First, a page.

Soil Erosion Control After Wildfire

Wildfires that have swept through parts of the country have done plenty of damage. But once a fire is out, there is another environmental concern: soil erosion.

Hughes Simpson is a program coordinator for the Texas Forest Service. He says fire intensity is a key factor. Fires that burn so hot that the forest canopy and understory are completely consumed leave only bare soil. This puts the land at risk for soil erosion. Soil type will also influence the erosion potential.

"If you have more of a sandy soil type, you could be looking at increased erosion rates compared to a soil that would have more of a clay content to it. The topography of the landscape that was burned is another critical factor, and then the amount of precipitation that occurs following a wildfire," explains Simpson. "And this is not just the total amount of rainfall that falls, but it's the intensity at which it does fall."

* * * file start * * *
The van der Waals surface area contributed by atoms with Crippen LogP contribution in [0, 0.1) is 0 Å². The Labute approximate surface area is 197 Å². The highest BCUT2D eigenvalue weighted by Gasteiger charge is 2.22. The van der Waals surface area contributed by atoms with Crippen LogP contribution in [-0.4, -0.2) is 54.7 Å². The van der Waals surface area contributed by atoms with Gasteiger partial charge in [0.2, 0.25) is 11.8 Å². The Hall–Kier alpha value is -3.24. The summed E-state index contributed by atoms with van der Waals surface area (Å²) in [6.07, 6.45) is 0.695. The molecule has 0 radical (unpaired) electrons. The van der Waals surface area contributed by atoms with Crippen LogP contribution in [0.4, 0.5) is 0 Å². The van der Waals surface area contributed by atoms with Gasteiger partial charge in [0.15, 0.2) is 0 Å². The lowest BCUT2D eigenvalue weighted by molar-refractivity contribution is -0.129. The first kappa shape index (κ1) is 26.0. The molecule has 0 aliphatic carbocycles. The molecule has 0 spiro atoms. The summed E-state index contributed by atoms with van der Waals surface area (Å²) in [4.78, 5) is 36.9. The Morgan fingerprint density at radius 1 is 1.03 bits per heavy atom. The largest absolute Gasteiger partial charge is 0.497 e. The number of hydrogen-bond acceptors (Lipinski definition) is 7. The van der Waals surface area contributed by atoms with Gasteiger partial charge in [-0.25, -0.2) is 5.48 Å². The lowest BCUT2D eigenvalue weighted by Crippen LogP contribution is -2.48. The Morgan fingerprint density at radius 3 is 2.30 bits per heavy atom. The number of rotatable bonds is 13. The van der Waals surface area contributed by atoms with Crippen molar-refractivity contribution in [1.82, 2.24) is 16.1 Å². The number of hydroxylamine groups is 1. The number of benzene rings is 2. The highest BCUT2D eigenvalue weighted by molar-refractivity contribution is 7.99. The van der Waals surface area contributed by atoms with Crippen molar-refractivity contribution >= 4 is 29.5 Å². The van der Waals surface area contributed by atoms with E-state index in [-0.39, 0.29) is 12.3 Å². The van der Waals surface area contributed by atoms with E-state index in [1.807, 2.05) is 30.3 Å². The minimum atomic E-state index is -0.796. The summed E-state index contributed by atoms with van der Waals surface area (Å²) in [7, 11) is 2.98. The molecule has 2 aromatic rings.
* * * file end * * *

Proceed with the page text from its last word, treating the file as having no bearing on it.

A landowner's first instinct is to clean up after a wildfire. But Simpson says while doing this, it's important to immediately control erosion.

"Seeding the area with a mix of native seed, grass, and forbs species. Sometimes you have to use some temporary cover crops to get some vegetation back on the landscape. Other methods could be using some silt fences in key areas, or contour log terraces, erosion control mats," he says. "There's a host of products that are available, some are better suited for particular areas than others."

Find more information on controlling soil erosion after a wildfire